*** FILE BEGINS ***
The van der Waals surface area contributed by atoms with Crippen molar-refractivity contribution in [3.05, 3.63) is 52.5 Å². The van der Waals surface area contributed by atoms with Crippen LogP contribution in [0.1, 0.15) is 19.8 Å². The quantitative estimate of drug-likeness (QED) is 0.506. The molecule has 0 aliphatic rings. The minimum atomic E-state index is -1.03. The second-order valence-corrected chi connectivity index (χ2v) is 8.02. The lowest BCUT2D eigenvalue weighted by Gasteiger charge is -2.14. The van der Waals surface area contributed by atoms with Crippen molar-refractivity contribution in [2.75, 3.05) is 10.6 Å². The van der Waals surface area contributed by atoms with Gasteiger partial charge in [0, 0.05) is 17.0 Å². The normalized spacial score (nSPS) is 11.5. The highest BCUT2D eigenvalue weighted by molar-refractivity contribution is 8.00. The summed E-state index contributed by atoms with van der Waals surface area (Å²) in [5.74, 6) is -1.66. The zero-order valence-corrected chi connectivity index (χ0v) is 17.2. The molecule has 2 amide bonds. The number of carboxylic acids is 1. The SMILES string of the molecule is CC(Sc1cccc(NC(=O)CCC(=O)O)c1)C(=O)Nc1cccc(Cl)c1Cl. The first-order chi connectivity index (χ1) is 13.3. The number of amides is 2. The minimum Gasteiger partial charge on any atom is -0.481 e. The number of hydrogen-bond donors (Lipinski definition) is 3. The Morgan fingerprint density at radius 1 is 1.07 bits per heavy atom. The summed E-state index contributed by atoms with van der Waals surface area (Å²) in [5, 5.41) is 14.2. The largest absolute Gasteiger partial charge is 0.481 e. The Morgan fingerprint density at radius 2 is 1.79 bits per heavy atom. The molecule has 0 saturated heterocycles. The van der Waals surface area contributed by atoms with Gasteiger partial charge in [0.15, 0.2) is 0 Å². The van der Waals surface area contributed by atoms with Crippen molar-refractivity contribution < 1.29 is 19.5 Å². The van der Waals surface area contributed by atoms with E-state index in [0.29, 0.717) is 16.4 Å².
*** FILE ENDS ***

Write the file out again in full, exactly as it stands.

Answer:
The van der Waals surface area contributed by atoms with Crippen molar-refractivity contribution in [3.05, 3.63) is 52.5 Å². The van der Waals surface area contributed by atoms with Crippen LogP contribution in [0.1, 0.15) is 19.8 Å². The quantitative estimate of drug-likeness (QED) is 0.506. The molecule has 0 aliphatic rings. The minimum atomic E-state index is -1.03. The second-order valence-corrected chi connectivity index (χ2v) is 8.02. The lowest BCUT2D eigenvalue weighted by Gasteiger charge is -2.14. The van der Waals surface area contributed by atoms with Crippen molar-refractivity contribution in [2.75, 3.05) is 10.6 Å². The van der Waals surface area contributed by atoms with Gasteiger partial charge in [0, 0.05) is 17.0 Å². The normalized spacial score (nSPS) is 11.5. The highest BCUT2D eigenvalue weighted by molar-refractivity contribution is 8.00. The summed E-state index contributed by atoms with van der Waals surface area (Å²) in [5.74, 6) is -1.66. The zero-order valence-corrected chi connectivity index (χ0v) is 17.2. The molecule has 2 amide bonds. The number of carboxylic acids is 1. The SMILES string of the molecule is CC(Sc1cccc(NC(=O)CCC(=O)O)c1)C(=O)Nc1cccc(Cl)c1Cl. The first-order chi connectivity index (χ1) is 13.3. The number of amides is 2. The minimum Gasteiger partial charge on any atom is -0.481 e. The number of hydrogen-bond donors (Lipinski definition) is 3. The Morgan fingerprint density at radius 1 is 1.07 bits per heavy atom. The summed E-state index contributed by atoms with van der Waals surface area (Å²) in [5, 5.41) is 14.2. The largest absolute Gasteiger partial charge is 0.481 e. The Morgan fingerprint density at radius 2 is 1.79 bits per heavy atom. The molecule has 0 saturated heterocycles. The van der Waals surface area contributed by atoms with Gasteiger partial charge in [0.15, 0.2) is 0 Å². The van der Waals surface area contributed by atoms with Crippen molar-refractivity contribution < 1.29 is 19.5 Å². The van der Waals surface area contributed by atoms with E-state index in [0.29, 0.717) is 16.4 Å².